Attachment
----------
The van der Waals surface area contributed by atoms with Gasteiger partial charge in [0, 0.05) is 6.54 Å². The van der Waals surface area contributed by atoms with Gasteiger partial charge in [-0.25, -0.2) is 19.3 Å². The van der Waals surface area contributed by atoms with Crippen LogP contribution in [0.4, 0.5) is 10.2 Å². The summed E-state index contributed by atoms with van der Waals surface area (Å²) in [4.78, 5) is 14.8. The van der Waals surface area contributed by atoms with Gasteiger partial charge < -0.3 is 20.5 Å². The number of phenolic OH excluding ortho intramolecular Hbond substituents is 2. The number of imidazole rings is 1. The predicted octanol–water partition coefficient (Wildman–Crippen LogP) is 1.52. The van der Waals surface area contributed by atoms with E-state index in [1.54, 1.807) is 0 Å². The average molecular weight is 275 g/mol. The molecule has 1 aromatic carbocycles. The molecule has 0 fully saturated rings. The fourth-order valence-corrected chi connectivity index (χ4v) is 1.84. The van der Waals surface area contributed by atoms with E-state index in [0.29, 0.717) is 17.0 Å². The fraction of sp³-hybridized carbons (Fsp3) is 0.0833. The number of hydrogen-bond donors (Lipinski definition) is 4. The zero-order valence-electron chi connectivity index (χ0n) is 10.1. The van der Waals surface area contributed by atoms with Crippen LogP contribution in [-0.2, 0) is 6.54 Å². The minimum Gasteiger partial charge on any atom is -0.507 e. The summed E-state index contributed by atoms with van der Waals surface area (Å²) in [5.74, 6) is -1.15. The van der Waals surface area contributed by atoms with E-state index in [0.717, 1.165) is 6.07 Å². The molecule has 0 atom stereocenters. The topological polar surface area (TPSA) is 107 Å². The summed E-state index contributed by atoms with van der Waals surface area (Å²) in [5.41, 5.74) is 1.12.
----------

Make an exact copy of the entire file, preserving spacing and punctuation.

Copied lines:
The van der Waals surface area contributed by atoms with Gasteiger partial charge in [0, 0.05) is 6.54 Å². The van der Waals surface area contributed by atoms with Gasteiger partial charge in [-0.25, -0.2) is 19.3 Å². The van der Waals surface area contributed by atoms with Crippen LogP contribution in [0.4, 0.5) is 10.2 Å². The summed E-state index contributed by atoms with van der Waals surface area (Å²) in [4.78, 5) is 14.8. The van der Waals surface area contributed by atoms with Gasteiger partial charge < -0.3 is 20.5 Å². The number of phenolic OH excluding ortho intramolecular Hbond substituents is 2. The number of imidazole rings is 1. The predicted octanol–water partition coefficient (Wildman–Crippen LogP) is 1.52. The van der Waals surface area contributed by atoms with E-state index in [1.54, 1.807) is 0 Å². The average molecular weight is 275 g/mol. The molecule has 1 aromatic carbocycles. The molecule has 0 fully saturated rings. The fourth-order valence-corrected chi connectivity index (χ4v) is 1.84. The van der Waals surface area contributed by atoms with E-state index in [0.29, 0.717) is 17.0 Å². The fraction of sp³-hybridized carbons (Fsp3) is 0.0833. The number of hydrogen-bond donors (Lipinski definition) is 4. The zero-order valence-electron chi connectivity index (χ0n) is 10.1. The van der Waals surface area contributed by atoms with Crippen LogP contribution in [-0.2, 0) is 6.54 Å². The minimum Gasteiger partial charge on any atom is -0.507 e. The summed E-state index contributed by atoms with van der Waals surface area (Å²) in [5.74, 6) is -1.15. The van der Waals surface area contributed by atoms with E-state index in [0.717, 1.165) is 6.07 Å². The molecule has 0 atom stereocenters. The topological polar surface area (TPSA) is 107 Å². The summed E-state index contributed by atoms with van der Waals surface area (Å²) in [5.41, 5.74) is 1.12.